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 RECENT NEWS AND ANNOUNCEMENTS IN DR-TB 

RECENT NEWS

From our February 2020 Newsletter


WHO announces updates on new molecular assays for the diagnosis of tuberculosis (TB) and drug resistance

Significant advances to the diagnosis of tuberculosis (TB) and drug resistance in adults, adolescents and children are expected, following key updates on new molecular assays, announced by the World Health Organization (WHO) in a rapid communication released today.

From our January 2020 Newsletter

WHO announces updated definitions of extensively drug-resistant tuberculosis
The definition of extensively drug-resistant tuberculosis (XDR-TB) has been revised by the World Health Organization (WHO)’s Global TB Programme, who have also defined pre-XDR-TB for the first time, highlighting the seriousness of these forms of TB.

Peruvian scientists develop rapid diagnostic kit for tuberculosis
In order to solve one of the most recurrent health problems in Peru, a team of national scientists has been developing a kit for rapid diagnosis of tuberculosis, as well as of its resistance to various drugs, using the Microscopic Observation Drug Susceptibility (MODS) test.

From our December 2020 Newsletter

Overcoming Pediatric Drug-Resistant TB Crisis
Special message from Dr. Tereza Kasaeva, Director of WHO's Global TB Program, on the occasion of World Children's Day and World Antimicrobial Awareness Week.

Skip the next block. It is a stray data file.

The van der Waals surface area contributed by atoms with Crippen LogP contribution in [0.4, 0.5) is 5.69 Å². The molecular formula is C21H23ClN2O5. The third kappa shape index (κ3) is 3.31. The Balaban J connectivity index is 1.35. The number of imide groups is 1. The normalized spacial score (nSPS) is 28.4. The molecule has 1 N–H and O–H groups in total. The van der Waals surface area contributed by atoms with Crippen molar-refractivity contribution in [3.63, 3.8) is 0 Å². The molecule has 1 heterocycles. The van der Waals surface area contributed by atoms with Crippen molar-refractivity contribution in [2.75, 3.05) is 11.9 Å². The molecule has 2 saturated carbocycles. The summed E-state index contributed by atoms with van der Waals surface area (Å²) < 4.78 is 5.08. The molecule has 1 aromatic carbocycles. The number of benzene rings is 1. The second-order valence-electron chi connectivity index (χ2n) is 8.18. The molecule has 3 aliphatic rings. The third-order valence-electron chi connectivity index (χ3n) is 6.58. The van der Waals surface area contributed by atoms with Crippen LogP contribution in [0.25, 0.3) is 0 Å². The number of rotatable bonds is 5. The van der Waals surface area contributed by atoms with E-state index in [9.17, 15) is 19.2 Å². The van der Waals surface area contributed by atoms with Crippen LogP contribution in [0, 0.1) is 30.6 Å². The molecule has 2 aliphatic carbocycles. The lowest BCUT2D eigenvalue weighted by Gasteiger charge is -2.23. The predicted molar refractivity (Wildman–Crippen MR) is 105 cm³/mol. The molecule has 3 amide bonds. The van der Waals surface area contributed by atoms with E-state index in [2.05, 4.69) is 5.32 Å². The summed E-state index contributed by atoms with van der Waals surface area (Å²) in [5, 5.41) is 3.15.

From our November 2020 Newsletter

TAG's 2020 Pipeline Report: TB chapters released
TAG released newly available TB chapters of its 2020 Pipeline Report. This annual publication reviews progress in research and development for TB diagnostic, preventive, and treatment innovations.


‘Urgent investment required’ to get TB efforts back on track, group says
The group found that TB-related targets established in 2018 during a high-level meeting of the United Nations General Assembly are not on track to be met by 2022, and that COVID-19 has rolled back efforts in some cases.

From our October 2020 Newsletter

Landmark TB Trial Identifies Shorter-Course Treatment Regimen
Results from an international, randomized, controlled clinical trial indicate that a four-month daily treatment regimen containing high-dose, or “optimized,” rifapentine with moxifloxacin is as safe and effective as the existing standard six-month daily regimen at curing drug-susceptible tuberculosis (TB)
disease.

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